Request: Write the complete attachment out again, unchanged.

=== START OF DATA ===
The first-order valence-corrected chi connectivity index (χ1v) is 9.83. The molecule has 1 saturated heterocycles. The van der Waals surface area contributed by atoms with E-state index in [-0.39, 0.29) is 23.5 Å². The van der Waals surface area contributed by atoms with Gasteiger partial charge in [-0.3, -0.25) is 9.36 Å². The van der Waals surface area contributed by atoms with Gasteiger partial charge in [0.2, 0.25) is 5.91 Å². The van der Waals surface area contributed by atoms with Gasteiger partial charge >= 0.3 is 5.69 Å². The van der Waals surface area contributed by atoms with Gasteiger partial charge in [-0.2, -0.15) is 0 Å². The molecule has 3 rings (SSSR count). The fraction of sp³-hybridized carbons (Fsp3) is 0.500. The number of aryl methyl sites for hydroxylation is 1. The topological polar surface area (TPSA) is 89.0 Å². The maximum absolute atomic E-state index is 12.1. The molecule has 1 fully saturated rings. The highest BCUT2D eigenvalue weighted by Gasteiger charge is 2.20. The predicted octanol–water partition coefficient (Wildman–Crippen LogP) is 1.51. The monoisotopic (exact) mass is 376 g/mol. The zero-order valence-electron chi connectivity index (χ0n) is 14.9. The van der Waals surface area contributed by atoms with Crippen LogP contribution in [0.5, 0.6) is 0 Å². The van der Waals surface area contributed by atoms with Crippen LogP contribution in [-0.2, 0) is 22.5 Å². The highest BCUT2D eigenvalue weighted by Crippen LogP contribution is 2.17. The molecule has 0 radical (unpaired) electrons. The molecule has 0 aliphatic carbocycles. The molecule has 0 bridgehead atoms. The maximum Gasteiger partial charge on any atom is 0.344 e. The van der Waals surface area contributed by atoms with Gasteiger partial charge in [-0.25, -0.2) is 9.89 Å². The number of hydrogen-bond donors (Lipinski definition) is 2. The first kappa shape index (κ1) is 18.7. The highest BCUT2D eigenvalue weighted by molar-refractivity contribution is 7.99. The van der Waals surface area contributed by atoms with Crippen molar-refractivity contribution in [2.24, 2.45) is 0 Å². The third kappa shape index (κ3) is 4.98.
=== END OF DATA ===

The first-order valence-corrected chi connectivity index (χ1v) is 9.83. The molecule has 1 saturated heterocycles. The van der Waals surface area contributed by atoms with E-state index in [-0.39, 0.29) is 23.5 Å². The van der Waals surface area contributed by atoms with Gasteiger partial charge in [-0.3, -0.25) is 9.36 Å². The van der Waals surface area contributed by atoms with Gasteiger partial charge in [0.2, 0.25) is 5.91 Å². The van der Waals surface area contributed by atoms with Gasteiger partial charge >= 0.3 is 5.69 Å². The van der Waals surface area contributed by atoms with Gasteiger partial charge in [-0.2, -0.15) is 0 Å². The molecule has 3 rings (SSSR count). The fraction of sp³-hybridized carbons (Fsp3) is 0.500. The number of aryl methyl sites for hydroxylation is 1. The topological polar surface area (TPSA) is 89.0 Å². The maximum absolute atomic E-state index is 12.1. The molecule has 1 fully saturated rings. The highest BCUT2D eigenvalue weighted by Gasteiger charge is 2.20. The predicted octanol–water partition coefficient (Wildman–Crippen LogP) is 1.51. The monoisotopic (exact) mass is 376 g/mol. The zero-order valence-electron chi connectivity index (χ0n) is 14.9. The van der Waals surface area contributed by atoms with Crippen LogP contribution in [0.5, 0.6) is 0 Å². The van der Waals surface area contributed by atoms with Crippen LogP contribution in [-0.2, 0) is 22.5 Å². The highest BCUT2D eigenvalue weighted by Crippen LogP contribution is 2.17. The molecule has 0 radical (unpaired) electrons. The molecule has 0 aliphatic carbocycles. The molecule has 0 bridgehead atoms. The maximum Gasteiger partial charge on any atom is 0.344 e. The van der Waals surface area contributed by atoms with Gasteiger partial charge in [-0.25, -0.2) is 9.89 Å². The number of hydrogen-bond donors (Lipinski definition) is 2. The first kappa shape index (κ1) is 18.7. The highest BCUT2D eigenvalue weighted by molar-refractivity contribution is 7.99. The van der Waals surface area contributed by atoms with Crippen molar-refractivity contribution in [2.24, 2.45) is 0 Å². The third kappa shape index (κ3) is 4.98.